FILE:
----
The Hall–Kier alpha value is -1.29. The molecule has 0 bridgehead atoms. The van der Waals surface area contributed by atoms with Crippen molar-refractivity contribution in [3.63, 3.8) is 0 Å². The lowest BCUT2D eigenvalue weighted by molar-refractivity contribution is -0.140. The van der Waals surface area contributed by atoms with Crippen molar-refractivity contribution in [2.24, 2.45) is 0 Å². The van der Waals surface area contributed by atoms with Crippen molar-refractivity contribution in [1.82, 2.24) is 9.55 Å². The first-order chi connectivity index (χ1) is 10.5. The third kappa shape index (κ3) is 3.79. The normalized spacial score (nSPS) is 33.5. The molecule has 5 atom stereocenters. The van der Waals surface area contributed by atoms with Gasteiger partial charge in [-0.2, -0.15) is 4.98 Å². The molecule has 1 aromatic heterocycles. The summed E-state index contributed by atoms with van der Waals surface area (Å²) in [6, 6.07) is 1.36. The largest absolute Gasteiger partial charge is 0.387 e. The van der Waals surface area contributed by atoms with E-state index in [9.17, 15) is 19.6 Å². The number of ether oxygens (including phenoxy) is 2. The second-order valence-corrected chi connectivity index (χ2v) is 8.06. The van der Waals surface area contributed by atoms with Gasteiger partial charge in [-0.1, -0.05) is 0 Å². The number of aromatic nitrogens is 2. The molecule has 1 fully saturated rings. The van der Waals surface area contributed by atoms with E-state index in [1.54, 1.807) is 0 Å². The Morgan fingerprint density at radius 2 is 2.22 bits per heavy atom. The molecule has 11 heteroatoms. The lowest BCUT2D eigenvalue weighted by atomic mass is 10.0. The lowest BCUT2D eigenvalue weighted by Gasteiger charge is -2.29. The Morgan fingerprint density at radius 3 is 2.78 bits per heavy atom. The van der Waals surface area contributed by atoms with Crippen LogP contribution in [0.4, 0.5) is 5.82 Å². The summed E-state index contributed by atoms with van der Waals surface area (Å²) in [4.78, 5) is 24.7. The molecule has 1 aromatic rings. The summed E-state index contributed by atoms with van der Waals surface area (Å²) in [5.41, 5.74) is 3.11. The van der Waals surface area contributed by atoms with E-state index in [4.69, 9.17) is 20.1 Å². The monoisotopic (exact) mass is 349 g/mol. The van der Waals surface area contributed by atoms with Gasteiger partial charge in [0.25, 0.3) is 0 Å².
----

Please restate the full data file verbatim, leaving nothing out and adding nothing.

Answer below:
The Hall–Kier alpha value is -1.29. The molecule has 0 bridgehead atoms. The van der Waals surface area contributed by atoms with Crippen molar-refractivity contribution in [3.63, 3.8) is 0 Å². The lowest BCUT2D eigenvalue weighted by molar-refractivity contribution is -0.140. The van der Waals surface area contributed by atoms with Crippen molar-refractivity contribution in [2.24, 2.45) is 0 Å². The van der Waals surface area contributed by atoms with Crippen molar-refractivity contribution in [1.82, 2.24) is 9.55 Å². The first-order chi connectivity index (χ1) is 10.5. The third kappa shape index (κ3) is 3.79. The normalized spacial score (nSPS) is 33.5. The molecule has 5 atom stereocenters. The van der Waals surface area contributed by atoms with Gasteiger partial charge in [-0.2, -0.15) is 4.98 Å². The molecule has 1 aromatic heterocycles. The summed E-state index contributed by atoms with van der Waals surface area (Å²) in [6, 6.07) is 1.36. The largest absolute Gasteiger partial charge is 0.387 e. The van der Waals surface area contributed by atoms with E-state index in [9.17, 15) is 19.6 Å². The number of ether oxygens (including phenoxy) is 2. The second-order valence-corrected chi connectivity index (χ2v) is 8.06. The van der Waals surface area contributed by atoms with Gasteiger partial charge in [-0.1, -0.05) is 0 Å². The number of aromatic nitrogens is 2. The molecule has 1 fully saturated rings. The van der Waals surface area contributed by atoms with E-state index in [1.54, 1.807) is 0 Å². The Morgan fingerprint density at radius 2 is 2.22 bits per heavy atom. The molecule has 11 heteroatoms. The lowest BCUT2D eigenvalue weighted by atomic mass is 10.0. The lowest BCUT2D eigenvalue weighted by Gasteiger charge is -2.29. The Morgan fingerprint density at radius 3 is 2.78 bits per heavy atom. The van der Waals surface area contributed by atoms with Crippen LogP contribution in [0.4, 0.5) is 5.82 Å². The summed E-state index contributed by atoms with van der Waals surface area (Å²) in [4.78, 5) is 24.7. The molecule has 1 aromatic rings. The summed E-state index contributed by atoms with van der Waals surface area (Å²) in [5.41, 5.74) is 3.11. The van der Waals surface area contributed by atoms with E-state index in [4.69, 9.17) is 20.1 Å². The monoisotopic (exact) mass is 349 g/mol. The van der Waals surface area contributed by atoms with Gasteiger partial charge in [0.25, 0.3) is 0 Å².